Weekly Furniture World Media Note #43 from Lance Hanish-MobileFirst: Show-rooming.
Furniture Industry News Update -
Furniture World Magazine
Best Buy, Home Depot and Staples are among the retailers that have added QR codes to make it convenient for shoppers to get more information about a product from that merchant rather than from a competitor such as an online retailer.
Rule #1 in sales: close the deal. You invested big money to draw them into your stores. You have to close the deal or you loose.
Mike Wehrs, a columnist for Luxury Daily, wrote an interesting column where he stated there was a phenomenon habit occurring in-stores preventing the traffic a retailer brings in from making an immediate purchase. ”Half of all people who buy products online first go to a bricks-and-mortar store to do their research, according to a recent ClickIQ survey of 900 shoppers. Known as “show-rooming,” this habit is taking an increasingly large bite out of retailers’ bottom lines.
In many cases, consumers buy the product for less from an online-retailer rather than from the actual store or the Web site of the merchant where they just shopped. This trend makes it more critical than ever for retailers to provide an integrated shopping experience across multiple touch points through the path to purchase.
The show-rooming trend is being fueled by the growing selection of smartphone applications that make it fast and convenient for shoppers to compare prices and find relevant deals while in the store.
Today, 29% of consumers who use a smart-phone to research a product while in a retail store end up buying the item from an online-only retailer, ClickIQ found. The survey also found that men engage in smartphone-enabled showrooming the most.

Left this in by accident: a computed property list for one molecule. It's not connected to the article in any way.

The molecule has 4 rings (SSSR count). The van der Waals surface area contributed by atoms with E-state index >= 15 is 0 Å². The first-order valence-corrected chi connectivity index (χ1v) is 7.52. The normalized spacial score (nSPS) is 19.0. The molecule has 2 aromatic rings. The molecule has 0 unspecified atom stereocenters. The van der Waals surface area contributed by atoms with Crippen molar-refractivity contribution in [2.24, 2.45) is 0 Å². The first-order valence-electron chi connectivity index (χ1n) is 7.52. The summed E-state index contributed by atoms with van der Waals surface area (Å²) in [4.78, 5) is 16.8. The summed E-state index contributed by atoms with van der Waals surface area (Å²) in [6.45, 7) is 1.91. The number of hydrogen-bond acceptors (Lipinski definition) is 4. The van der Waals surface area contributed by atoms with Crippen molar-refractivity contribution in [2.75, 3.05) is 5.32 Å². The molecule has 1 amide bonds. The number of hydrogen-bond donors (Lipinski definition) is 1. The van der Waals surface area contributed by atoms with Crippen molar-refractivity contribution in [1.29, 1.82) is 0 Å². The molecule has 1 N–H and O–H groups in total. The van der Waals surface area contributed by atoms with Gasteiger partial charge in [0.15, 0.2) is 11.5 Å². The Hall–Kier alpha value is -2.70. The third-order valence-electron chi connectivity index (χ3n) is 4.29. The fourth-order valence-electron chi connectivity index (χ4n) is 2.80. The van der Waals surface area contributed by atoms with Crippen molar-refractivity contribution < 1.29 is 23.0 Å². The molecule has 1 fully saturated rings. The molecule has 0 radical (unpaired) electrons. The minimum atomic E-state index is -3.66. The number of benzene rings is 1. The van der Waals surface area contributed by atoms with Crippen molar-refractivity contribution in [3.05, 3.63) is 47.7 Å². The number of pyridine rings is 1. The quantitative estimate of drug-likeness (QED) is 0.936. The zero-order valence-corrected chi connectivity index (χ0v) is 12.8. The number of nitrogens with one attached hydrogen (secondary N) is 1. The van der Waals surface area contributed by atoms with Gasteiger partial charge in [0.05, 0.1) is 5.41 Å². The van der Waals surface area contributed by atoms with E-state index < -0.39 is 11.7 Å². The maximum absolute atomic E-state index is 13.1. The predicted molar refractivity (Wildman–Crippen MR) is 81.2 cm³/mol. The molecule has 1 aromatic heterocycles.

But savvy retailers are already turning show-rooming from a problem into an opportunity by using the mobile medium to engage shoppers, educating them about their products, and delivering relevant deals available only in the store.
Increasingly their strategies center around QR codes as an easy way to bring shoppers to a control-led and extremely targeted experience. For example, Best Buy, Home Depot and Staples are among the retailers that have added QR codes to their bricks-and-mortar stores. They make it convenient for shoppers to get more information about a product from that merchant rather than from a competitor such as an online retailer.
This really is a win-win since most consumers prefer to get their product immediately–they just want a fair deal. Retailers can leverage this preference by using QR codes to close the sale, and even increase the basket size.
QR codes “provide a number of benefits to our customers such as immediate access to our video, product and how-to content and the ability to purchase online from their smartphone,” said Tom Sweeney, Homedepot.com senior director of online strategy. “We know our customers are already using their mobile device to assist in the purchasing process, and now Home Depot is embracing this technology to more closely connect our stores and customers to our digital content,” he said. A recent Nielsen survey of U.S. smartphone owners found that 57% scan QR codes while in electronics stores. At department stores, 36% said they scan QR codes.
Show-rooming is a habit that is here to stay. For retailers, the good news is that this presents an enormous opportunity to show shoppers that the best buys often are available right where they are standing.
We really do live in a new DNAge.
In planning your marketing communications plan…Think MOBILEFirst.
Lance Hanish is Co-Founding Partner in CNA | Sophis Integrated Marketing Communications.
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